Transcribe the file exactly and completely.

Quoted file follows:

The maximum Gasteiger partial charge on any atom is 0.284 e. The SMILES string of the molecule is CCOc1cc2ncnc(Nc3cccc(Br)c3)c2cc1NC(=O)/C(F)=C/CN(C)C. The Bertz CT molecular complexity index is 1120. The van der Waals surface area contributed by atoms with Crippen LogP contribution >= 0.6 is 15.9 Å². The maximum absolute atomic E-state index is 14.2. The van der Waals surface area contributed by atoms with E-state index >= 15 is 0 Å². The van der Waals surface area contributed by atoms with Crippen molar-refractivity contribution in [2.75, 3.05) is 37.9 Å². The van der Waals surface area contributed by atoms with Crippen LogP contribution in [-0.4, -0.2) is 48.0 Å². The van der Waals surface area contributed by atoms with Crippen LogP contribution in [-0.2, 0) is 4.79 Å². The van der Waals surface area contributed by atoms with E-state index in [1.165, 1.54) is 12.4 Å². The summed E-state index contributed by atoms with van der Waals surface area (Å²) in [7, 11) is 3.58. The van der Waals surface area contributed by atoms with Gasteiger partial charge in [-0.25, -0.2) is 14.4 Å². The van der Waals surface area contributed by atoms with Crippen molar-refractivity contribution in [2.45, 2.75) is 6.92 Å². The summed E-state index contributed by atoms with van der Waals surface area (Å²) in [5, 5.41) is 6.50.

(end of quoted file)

The maximum Gasteiger partial charge on any atom is 0.284 e. The SMILES string of the molecule is CCOc1cc2ncnc(Nc3cccc(Br)c3)c2cc1NC(=O)/C(F)=C/CN(C)C. The Bertz CT molecular complexity index is 1120. The van der Waals surface area contributed by atoms with Crippen LogP contribution >= 0.6 is 15.9 Å². The maximum absolute atomic E-state index is 14.2. The van der Waals surface area contributed by atoms with E-state index >= 15 is 0 Å². The van der Waals surface area contributed by atoms with Crippen molar-refractivity contribution in [2.75, 3.05) is 37.9 Å². The van der Waals surface area contributed by atoms with Crippen LogP contribution in [-0.4, -0.2) is 48.0 Å². The van der Waals surface area contributed by atoms with Crippen LogP contribution in [-0.2, 0) is 4.79 Å². The van der Waals surface area contributed by atoms with E-state index in [1.165, 1.54) is 12.4 Å². The summed E-state index contributed by atoms with van der Waals surface area (Å²) in [7, 11) is 3.58. The van der Waals surface area contributed by atoms with Gasteiger partial charge in [-0.25, -0.2) is 14.4 Å². The van der Waals surface area contributed by atoms with Crippen molar-refractivity contribution in [2.45, 2.75) is 6.92 Å². The summed E-state index contributed by atoms with van der Waals surface area (Å²) in [5, 5.41) is 6.50.